But Carrie Severino, chief counsel of the conservative Judicial Crisis Network disagrees. "The health care case is so novel that no previous precedent is controlling, " she says.
The Raich case and the health care case are different, Severino says. While Raich covered people who were in possession of or growing marijuana, the health care law would affect individuals who choose to remain outside of the health care market place.
"In the health care case the government is arguing that everyone, by virtue of being a legal resident, can be forced to buy a product," she said. "If the government can use the mere fact that you are a citizen to compel you to purchase a product, there is virtually nothing the government couldn't force you to do."
Severino scoffs at Dellinger's prediction. "The conservatives care about the Constitution, the structure and its limits," she said. "They are not going to go along with this simply because the government tells them it's necessary. They are certainly not going to go along with it because the government assures them that it will never take full advantage of the unlimited power it is claiming."
Brian T. Fitzpatrick, an associate professor at Vanderbilt Law School and a former clerk for Scalia says "it is not a slam dunk either way" when it comes to which side Scalia will come down on in the health care law case.
He notes that in two cases, U.S. v. Lopez (1995) and U.S. v. Morrison (2000), Scalia joined in an opinion that said that Congress had exceeded its authority under the Commerce Clause.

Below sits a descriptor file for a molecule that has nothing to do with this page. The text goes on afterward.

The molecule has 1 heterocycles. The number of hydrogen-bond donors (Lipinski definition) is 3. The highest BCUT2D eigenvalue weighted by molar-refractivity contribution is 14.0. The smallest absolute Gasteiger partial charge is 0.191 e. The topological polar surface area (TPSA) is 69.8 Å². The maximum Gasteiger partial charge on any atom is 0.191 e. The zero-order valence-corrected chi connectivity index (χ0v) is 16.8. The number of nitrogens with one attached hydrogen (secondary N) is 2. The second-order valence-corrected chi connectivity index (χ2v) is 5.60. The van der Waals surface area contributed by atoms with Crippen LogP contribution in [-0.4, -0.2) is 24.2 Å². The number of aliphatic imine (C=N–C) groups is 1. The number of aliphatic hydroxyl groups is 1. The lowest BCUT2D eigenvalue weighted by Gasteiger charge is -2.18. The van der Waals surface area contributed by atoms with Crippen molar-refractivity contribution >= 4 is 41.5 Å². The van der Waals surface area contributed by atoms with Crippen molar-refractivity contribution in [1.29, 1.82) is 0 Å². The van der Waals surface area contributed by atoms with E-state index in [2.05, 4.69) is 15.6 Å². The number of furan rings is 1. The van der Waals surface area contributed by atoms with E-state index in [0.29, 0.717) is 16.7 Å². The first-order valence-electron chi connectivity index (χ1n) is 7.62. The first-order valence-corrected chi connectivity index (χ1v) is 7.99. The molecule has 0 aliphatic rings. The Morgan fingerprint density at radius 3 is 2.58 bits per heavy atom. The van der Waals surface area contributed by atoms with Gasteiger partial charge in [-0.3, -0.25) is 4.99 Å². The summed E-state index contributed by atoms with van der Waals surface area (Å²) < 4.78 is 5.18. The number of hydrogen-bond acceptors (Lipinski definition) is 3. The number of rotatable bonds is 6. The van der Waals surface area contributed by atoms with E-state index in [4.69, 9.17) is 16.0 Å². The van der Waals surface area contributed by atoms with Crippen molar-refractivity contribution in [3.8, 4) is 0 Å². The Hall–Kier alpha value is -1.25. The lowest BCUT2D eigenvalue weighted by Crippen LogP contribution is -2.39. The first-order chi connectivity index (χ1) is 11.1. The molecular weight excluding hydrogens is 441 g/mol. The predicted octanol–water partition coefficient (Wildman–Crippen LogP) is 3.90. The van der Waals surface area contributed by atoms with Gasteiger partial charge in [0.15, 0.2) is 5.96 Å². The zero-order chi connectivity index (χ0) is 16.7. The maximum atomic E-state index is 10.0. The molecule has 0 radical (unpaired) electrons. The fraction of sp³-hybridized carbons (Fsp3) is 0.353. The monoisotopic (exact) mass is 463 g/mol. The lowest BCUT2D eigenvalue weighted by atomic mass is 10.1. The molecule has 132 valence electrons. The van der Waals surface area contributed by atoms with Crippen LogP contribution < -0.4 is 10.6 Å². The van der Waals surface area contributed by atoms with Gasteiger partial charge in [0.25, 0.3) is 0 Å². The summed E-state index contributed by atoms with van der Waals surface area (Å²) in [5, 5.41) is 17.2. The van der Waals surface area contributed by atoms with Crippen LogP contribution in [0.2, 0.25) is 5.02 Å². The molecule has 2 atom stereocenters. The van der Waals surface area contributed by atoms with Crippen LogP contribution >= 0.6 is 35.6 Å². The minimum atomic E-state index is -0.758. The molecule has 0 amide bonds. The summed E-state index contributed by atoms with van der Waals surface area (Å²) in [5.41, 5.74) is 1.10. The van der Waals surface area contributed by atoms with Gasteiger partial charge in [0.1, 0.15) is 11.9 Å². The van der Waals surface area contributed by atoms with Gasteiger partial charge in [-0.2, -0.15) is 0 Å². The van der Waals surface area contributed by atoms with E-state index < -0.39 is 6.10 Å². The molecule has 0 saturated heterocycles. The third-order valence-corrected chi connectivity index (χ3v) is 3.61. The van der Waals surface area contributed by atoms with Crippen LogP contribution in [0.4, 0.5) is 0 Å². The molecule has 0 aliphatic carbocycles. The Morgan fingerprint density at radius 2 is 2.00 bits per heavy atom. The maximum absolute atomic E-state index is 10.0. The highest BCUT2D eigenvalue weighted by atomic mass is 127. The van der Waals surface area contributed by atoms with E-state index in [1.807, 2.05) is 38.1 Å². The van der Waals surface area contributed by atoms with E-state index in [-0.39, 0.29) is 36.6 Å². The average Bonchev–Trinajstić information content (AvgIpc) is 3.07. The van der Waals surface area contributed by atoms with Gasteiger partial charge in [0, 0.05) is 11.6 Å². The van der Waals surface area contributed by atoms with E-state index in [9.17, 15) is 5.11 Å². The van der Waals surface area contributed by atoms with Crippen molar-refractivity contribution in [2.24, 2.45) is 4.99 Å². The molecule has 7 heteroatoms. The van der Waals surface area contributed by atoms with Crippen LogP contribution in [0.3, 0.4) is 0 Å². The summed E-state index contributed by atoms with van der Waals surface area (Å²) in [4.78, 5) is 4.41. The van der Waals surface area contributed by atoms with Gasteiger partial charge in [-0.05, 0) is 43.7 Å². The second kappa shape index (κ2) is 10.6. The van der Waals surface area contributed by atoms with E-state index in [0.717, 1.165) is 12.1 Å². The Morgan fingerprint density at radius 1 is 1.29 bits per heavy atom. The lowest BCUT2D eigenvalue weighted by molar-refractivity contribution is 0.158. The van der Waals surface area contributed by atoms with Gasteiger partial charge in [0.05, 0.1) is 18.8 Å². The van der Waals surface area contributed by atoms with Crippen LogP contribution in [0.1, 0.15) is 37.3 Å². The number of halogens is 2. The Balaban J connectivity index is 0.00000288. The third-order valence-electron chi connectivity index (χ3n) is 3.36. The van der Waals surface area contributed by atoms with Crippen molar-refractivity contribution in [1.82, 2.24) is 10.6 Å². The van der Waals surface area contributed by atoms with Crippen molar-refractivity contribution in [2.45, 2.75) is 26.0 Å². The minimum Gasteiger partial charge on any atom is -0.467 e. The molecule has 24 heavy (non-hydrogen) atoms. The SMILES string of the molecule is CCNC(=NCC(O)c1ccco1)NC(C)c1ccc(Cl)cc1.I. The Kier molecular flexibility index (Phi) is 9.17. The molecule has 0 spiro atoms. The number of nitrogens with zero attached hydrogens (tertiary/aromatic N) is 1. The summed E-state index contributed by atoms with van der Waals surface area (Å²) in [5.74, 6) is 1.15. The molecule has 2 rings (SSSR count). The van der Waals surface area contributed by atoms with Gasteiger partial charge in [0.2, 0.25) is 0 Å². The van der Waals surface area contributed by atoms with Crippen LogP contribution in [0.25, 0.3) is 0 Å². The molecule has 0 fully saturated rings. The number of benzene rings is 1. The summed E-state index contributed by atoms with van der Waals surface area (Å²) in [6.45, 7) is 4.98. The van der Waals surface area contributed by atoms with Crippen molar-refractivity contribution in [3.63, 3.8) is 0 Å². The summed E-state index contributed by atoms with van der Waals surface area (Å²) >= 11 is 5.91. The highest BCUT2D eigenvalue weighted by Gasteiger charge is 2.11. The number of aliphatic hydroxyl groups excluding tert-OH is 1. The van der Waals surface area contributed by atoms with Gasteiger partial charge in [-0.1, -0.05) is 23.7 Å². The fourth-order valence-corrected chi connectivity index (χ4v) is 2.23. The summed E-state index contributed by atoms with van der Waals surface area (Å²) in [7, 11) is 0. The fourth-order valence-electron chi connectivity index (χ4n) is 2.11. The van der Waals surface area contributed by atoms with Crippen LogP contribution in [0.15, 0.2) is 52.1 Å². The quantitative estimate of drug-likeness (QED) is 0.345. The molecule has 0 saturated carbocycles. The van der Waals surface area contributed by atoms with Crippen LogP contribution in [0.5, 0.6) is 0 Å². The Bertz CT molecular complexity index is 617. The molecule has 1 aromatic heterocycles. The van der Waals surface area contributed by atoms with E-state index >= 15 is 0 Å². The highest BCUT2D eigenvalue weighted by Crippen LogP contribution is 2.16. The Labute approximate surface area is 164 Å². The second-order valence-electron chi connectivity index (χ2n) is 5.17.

"I think he is likely to vote to strike down the individual mandate because it is a new exercise of Commerce Clause power," Fitzpatrick said. "And, in general, he believes that Congress already has too much Commerce Clause power. I think he thinks the mandate is beyond what Congress should be allowed to do."
Chief Justice John Roberts
Bradley W. Joondeph, a professor at Santa Clara Law, says that any calculation concerning Roberts' ultimate vote has to take into account his position at the head of the court and his own legacy.
Joondeph points out that in the next few terms the Supreme Court is most likely going to hear several cases regarding hot button issues, including immigration, voting rights and affirmative action.
"If the Roberts Court ends up ruling in a sort of party line conservative way in almost all of the really controversial constitutional questions of our era, then there's a very real danger that the court will lose legitimacy, at least in the minds of a lot of Americans," he said. "It will look more like a political institution than a legal institution. Those perceptions could be right, wrong or otherwise, but they will shape the prestige of the court."
Joondeph says that to the extent that Roberts is concerned with his legacy, "It's a concern that's wrapped up with preserving the Court as an institution," he said.
Supporters of the law who are searching for tea leaves as to how the chief justice might vote point hopefully to U.S. v. Comstock. Roberts joined the decision written by Justice Stephen Breyer that found that Congress has the power to enact a statute authorizing indefinite civil commitment of convicted sex offenders after their prison sentence has ended.
"Comstock affirms that the court should give significant deference to the way that Congress decides to implement the powers specifically granted to it by the Constitution. Comstock required only a rational relationship between the law and the enumerated power," Wydra says.